photography tips: how to brighten food photos with lightroom 4 and photoshop elements plus homemade curry spice

There are times when we take photos and look at them after only to realize that they appear a little too dark or underexposed. An afternoon scene could look like an impromptu eclipse occurred and everyone’s smiling faces are in shadow. We can do a reshoot but sometimes it just isn’t possible. The moment may have passed, or it might be expensive to do a retake, or the subject is not available, or we’re just too lazy to get up, drag all our camera equipment to the location and shoot again with the right exposure settings this time around. {Dark Photo} Don’t worry, post-processing to the rescue! Fixing dark photos with an image editing program might just be our next best and probably most convenient option. Keep in mind that not all dark photos can be saved and brightened up, whether you are using Photoshop or Lightroom. Sometimes, the dark... Read the Rest →


photography tips: how to use the graduated filter in lightroom 3

When we take photos, sometimes we get everything right in-camera and sometimes we need to improve them a bit more in post-processing using an image editing program (I use Adobe’s Lightroom). Aside from tweaking my shots to make them brighter, fixing any awful color cast, straightening out the crooked horizon, removing dust and distracting objects, we can also blur the background to create more depth of field (DOF). Take a peek at my Chocolate Chip cookies here, it was a bad day, bad lighting, and I didn’t feel like lugging everything to the studio (I was full of excuses that day). We all have days like this working with photography, be it a professional or a novice. It’s fixable. {Take as many photos as possible} “What’s depth of field?” you might ask. Let me quote Wikipedia! “Depth of field (DOF) is the distance between the nearest and farthest objects in a... Read the Rest →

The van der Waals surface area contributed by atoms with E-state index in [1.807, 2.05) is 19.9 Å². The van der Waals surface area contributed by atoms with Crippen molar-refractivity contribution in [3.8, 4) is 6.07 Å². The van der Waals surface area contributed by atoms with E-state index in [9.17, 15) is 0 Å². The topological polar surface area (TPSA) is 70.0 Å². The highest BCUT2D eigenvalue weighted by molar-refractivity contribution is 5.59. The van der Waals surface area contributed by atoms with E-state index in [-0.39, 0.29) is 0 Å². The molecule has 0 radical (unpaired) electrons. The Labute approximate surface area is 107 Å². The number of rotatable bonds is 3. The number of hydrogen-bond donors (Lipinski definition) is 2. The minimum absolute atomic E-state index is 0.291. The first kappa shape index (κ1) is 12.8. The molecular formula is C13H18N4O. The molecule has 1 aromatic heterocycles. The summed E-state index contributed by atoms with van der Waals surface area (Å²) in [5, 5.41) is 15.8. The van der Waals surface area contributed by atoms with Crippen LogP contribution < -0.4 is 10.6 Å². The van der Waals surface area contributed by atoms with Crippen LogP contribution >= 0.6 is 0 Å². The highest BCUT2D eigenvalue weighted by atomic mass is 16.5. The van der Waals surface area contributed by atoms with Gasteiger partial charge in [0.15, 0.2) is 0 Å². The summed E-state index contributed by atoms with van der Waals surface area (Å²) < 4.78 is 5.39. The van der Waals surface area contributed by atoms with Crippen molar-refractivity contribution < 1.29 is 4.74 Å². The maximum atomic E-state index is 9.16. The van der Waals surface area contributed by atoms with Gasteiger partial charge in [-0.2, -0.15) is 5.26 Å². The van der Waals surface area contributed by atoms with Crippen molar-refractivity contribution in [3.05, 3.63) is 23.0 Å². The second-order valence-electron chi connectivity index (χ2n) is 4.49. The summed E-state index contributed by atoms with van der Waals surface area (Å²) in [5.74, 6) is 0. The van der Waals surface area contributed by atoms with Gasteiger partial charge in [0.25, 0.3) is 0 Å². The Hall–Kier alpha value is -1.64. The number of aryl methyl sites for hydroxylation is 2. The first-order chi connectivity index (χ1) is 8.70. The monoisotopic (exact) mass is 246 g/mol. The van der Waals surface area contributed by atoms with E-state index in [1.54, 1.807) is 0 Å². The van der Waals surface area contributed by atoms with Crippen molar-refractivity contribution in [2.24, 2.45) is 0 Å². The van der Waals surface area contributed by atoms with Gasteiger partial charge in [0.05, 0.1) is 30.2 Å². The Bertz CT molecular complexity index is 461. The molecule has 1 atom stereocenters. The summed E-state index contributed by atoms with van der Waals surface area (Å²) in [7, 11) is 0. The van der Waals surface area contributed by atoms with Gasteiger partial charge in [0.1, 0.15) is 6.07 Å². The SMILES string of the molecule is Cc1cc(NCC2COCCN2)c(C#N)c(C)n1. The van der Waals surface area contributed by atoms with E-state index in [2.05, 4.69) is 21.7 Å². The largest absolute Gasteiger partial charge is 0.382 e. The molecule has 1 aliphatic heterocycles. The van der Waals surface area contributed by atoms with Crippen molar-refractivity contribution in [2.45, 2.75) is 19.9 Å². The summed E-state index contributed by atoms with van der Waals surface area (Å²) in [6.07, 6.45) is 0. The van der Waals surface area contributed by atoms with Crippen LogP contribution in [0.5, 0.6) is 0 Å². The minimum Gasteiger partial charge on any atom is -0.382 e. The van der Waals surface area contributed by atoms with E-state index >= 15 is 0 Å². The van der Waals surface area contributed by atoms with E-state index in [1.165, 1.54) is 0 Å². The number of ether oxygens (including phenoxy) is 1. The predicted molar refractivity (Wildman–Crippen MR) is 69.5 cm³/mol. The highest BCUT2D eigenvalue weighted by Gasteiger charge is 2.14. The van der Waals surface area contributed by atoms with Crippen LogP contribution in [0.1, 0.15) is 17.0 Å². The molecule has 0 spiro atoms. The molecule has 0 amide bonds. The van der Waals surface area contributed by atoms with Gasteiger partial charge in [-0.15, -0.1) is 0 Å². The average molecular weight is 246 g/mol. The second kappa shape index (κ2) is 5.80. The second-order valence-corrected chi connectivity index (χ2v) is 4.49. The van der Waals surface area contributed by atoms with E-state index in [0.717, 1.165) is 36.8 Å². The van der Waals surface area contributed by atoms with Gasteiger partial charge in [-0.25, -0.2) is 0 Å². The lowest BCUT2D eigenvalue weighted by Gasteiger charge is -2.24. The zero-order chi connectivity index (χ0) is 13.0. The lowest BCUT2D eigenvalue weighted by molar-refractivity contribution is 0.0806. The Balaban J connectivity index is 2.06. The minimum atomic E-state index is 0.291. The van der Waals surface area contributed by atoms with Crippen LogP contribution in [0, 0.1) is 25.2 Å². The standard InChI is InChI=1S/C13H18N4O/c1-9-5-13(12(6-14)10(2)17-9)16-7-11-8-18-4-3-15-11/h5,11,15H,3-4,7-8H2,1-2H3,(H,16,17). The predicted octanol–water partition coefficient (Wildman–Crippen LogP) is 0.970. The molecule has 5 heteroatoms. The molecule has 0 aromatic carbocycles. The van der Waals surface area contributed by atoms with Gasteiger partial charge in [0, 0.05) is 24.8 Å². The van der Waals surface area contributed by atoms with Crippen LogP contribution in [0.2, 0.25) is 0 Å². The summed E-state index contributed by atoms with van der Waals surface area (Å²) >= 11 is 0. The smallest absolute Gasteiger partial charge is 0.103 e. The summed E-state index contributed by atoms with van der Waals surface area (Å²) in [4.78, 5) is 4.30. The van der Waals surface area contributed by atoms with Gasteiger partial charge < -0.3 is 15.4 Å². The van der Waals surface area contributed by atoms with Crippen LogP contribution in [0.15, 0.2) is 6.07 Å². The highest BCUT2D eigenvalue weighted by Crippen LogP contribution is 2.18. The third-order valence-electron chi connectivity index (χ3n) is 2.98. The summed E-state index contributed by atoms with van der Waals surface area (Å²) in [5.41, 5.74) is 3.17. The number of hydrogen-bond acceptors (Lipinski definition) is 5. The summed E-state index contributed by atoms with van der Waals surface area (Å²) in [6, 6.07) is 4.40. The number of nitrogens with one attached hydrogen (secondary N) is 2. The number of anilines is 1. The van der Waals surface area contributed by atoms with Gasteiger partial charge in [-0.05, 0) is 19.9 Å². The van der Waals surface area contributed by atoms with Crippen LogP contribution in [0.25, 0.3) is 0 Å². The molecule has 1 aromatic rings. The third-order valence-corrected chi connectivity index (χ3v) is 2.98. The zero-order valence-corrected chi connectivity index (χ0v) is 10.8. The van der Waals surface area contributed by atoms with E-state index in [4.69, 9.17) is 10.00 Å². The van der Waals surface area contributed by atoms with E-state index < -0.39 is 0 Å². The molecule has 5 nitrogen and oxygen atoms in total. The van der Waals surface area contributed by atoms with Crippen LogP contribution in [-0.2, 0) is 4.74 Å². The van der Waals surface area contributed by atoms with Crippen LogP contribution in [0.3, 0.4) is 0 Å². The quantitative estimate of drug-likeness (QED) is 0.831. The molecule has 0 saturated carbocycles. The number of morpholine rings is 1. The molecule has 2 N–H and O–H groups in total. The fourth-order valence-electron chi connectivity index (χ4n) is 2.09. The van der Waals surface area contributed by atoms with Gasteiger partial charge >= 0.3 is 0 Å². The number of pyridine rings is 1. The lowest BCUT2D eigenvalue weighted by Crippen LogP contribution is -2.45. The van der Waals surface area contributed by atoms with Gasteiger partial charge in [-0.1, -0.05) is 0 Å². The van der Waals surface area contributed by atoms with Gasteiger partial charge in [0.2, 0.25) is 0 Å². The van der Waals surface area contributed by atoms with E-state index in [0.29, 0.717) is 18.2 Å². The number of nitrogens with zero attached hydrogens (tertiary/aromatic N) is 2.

photography tips: tips on changing white balance in lightroom photoshop vs photoshop elements

We oftentimes overlook our white balance setting whenever we take photographs. This is probably one of the main reasons the colors in the images we capture look too orangey, too blue, or too yellow. It is a dead giveaway for being amateurish and it is the most appalling way to ruin a beautiful subject or scene. Getting the colors right in photography is important to capture the pure essence of your subject, if not enhance it. There are different sources of light and there are many ranges of color temperatures to use, from the lightest and coolest of blues to the warmest of yellows. Choosing the correct type will help cast the proper lighting to capture an image. Our eyes automatically adjust to the differences in color temperatures unlike digital cameras. Sometimes, we need to make slight changes in the settings to make the lighting just right. You’ll notice in... Read the Rest →